A motion-sensitive camera with automatic sensors placed in Kaziranga National Park for an ongoing tiger census recorded two poachers early on Monday morning.
Home to an estimated 2,200 one-horned rhinos, the 860 sq km Kaziranga is a happy hunting ground for wildlife criminals whose network extends to China and Southeast Asia.
"We launched a search operation after our forest guards heard gunshots early in the morning near the Sonok anti-poaching camp. We subsequently found one of the two cameras placed for tiger trapping, north of the camp, missing. The other camera had visuals of two armed poachers recorded in it," Ikarmul Mazid, range officer of the park's Burapahar range said.
The camera captured the poachers who were inside the Burapahar range adjoining a hill range named Bagser, yet to be made a part of the World Heritage Site despite recommendations from the park authorities.
Mazid said each poacher had a sophisticated rifle in the hands and a revolver on the waist. "Their features clearly indicated they were most probably from Nagaland and aged around 25 years," he added.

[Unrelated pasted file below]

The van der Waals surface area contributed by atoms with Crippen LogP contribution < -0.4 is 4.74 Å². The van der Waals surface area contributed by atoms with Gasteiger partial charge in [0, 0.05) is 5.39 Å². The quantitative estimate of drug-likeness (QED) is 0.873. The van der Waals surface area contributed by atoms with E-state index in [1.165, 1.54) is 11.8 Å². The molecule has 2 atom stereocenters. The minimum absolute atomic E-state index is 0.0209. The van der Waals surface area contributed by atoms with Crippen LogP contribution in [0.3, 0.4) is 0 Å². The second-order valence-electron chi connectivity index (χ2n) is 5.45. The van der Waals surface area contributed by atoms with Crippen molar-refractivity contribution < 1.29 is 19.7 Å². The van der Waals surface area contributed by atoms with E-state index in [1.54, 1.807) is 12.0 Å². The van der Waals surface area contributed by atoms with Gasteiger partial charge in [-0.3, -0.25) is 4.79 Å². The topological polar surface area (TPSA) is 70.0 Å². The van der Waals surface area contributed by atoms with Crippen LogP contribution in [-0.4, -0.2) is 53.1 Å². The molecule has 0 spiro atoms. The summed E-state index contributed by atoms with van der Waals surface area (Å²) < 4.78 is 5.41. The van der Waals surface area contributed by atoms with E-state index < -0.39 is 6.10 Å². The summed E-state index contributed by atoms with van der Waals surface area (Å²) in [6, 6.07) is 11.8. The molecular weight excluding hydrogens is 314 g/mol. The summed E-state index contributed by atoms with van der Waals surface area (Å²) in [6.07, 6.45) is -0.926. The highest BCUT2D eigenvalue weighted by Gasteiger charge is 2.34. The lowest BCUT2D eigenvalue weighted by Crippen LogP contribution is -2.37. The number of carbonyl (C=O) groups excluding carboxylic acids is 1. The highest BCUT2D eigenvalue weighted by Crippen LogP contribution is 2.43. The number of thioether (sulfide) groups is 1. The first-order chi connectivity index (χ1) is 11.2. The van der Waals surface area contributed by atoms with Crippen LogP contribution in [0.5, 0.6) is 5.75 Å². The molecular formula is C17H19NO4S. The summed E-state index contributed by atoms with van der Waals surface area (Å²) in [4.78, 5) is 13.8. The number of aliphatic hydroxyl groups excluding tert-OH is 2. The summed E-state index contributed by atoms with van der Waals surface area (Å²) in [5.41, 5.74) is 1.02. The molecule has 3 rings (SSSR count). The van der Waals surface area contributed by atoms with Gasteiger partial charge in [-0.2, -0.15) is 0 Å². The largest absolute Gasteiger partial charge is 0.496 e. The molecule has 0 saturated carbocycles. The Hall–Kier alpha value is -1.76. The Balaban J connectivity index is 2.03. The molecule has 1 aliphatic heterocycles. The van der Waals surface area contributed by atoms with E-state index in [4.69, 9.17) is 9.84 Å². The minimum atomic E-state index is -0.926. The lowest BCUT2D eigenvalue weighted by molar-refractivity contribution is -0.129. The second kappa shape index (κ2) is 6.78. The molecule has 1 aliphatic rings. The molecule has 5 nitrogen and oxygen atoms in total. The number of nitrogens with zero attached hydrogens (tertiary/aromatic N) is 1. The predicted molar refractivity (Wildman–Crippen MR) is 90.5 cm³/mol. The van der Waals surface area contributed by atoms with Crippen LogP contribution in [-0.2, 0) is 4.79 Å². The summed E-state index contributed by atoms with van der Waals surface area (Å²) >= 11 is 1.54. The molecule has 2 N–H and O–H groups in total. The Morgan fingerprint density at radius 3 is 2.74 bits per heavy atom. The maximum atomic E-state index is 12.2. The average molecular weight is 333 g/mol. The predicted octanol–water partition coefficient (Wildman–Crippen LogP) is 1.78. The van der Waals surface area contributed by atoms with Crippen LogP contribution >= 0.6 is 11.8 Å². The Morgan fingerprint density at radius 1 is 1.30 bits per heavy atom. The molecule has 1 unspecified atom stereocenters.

Park officials said the poachers took away one of the cameras possibly after it flashed due to their movement.
Last week, a group of poachers were recorded inside Odisha's Simlipal Tiger Reserve. Cameras placed in that wildlife preserve showed poachers armed with bows and arrows.
Poachers have made several attempts to kill rhinos in Kaziranga in the past week. "At least four attempts were made with gunshots being heard by our guards. We heard three gunshots on Friday, but we found no casualty after combing the areas," said Kaziranga park director Surajit Dutta.